Japan: Nuke town residents allowed 2-hour visit back home
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Last Updated: Thursday, May 26, 2011, 16:48
  
Tamura: Residents of the town around Japan's radiation-leaking nuclear plant donned protective suits and briefly returned home to collect belongings on Thursday for the first time since the complex went into crisis in March.

Futaba's 8,000 residents were evacuated soon after Japan's massive March 11 earthquake and tsunami flooded the Fukushima Dai-ichi nuclear complex and set off radiation leaks. Local officials and nuclear experts escorted several dozen of them back for a two-hour visit Thursday.

"It was just like it was when the quake hit," said Anna Takano, a 17-year-old high school student. "It felt very strange."

Takano said she packed up as much clothing from her home as she could and then made a 10-minute visit to her family grave site.

For most, it was the first time they had been able to check on homes and possessions. Similar visits began earlier for towns farther away from the plant, but Thursday's excursion went deeper into the 12-mile (20-kilometer) no-go zone around the plant than any before it.

Many evacuees from the nuclear zone did not realize how long the crisis would drag on and left with only the clothes they were wearing and their purses or wallets.

Due to radiation concerns, officials allowed only two people per household to return and let them stay at their homes only for two hours. They gave residents no more than one large black plastic bag for collecting things, because of space restrictions and fears of contamination.

"I planned very carefully what I would get," said Mikio Tadano, an architect. "I wanted to get my writing tools, my bankbook, and my daughter's school uniform."

Tadano said his daughter had transferred to a new school outside the zone where she was one of only four students without a uniform — all of them evacuees.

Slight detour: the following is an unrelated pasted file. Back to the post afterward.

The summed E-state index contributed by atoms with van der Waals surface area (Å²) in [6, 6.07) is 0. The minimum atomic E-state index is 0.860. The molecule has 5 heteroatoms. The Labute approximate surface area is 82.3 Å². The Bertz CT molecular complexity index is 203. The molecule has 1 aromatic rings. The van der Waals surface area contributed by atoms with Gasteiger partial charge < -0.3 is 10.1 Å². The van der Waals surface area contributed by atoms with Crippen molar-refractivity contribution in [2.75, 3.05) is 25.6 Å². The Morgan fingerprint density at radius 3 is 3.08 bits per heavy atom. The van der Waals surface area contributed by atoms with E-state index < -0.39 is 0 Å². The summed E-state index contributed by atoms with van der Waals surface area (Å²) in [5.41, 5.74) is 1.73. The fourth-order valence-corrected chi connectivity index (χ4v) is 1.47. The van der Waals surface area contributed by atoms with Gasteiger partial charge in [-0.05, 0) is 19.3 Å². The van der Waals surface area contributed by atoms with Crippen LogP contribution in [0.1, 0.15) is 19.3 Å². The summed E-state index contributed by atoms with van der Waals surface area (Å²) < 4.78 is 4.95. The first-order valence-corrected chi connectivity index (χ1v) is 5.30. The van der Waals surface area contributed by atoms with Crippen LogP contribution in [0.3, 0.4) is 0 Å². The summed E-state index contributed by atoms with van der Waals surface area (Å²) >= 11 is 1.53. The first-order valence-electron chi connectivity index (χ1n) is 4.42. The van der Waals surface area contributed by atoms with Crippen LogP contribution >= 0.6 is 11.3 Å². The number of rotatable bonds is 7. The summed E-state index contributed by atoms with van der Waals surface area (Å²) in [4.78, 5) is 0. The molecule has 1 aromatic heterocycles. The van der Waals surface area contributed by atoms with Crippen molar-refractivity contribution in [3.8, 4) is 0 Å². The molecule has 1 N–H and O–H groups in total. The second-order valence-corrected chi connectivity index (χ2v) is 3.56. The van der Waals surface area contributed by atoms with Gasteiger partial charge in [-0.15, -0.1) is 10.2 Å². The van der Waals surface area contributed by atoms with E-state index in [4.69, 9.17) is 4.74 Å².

The residents donned white protective suits from head to foot at a sanitized gymnasium near the 12-mile (20-kilometer) perimeter, and then went into the zone by bus.

After the disaster knocked out cooling systems at the plant, it suffered explosions, fires and spewed radioactive particles into the air, prompting the government to order 80,000 residents around the plant to evacuate.

Radiation levels in most areas have since declined, but are believed to still pose potential health hazards if sustained for long periods of time.

The radiation in the air near the front gate of the plant surged to 12 millisieverts per hour on March 15, just hours after a third reactor exploded. On Thursday, the radiation level had fallen to 1 percent of that — 114 microsieverts, or 0.114 millisieverts — according to Tokyo Electric Power Co., the plant operator.

A typical chest X-ray might emit about 50 to 100 microsieverts.

After the disaster knocked out cooling systems at the plant, it suffered explosions, fires and spewed radioactive particles into the air, prompting the government to order 80,000 residents around the plant to evacuate.

Radiation levels in most areas have since declined, but are believed to still pose potential health hazards if sustained for long periods of time.

The radiation in the air near the front gate of the plant surged to 12 millisieverts per hour on March 15, just hours after a third reactor exploded. On Thursday, the radiation level had fallen to 1 percent of that — 114 microsieverts, or 0.114 millisieverts — according to Tokyo Electric Power Co., the plant operator.

A typical chest X-ray might emit about 50 to 100 microsieverts.

Bureau Report


First Published: Thursday, May 26, 2011, 16:48


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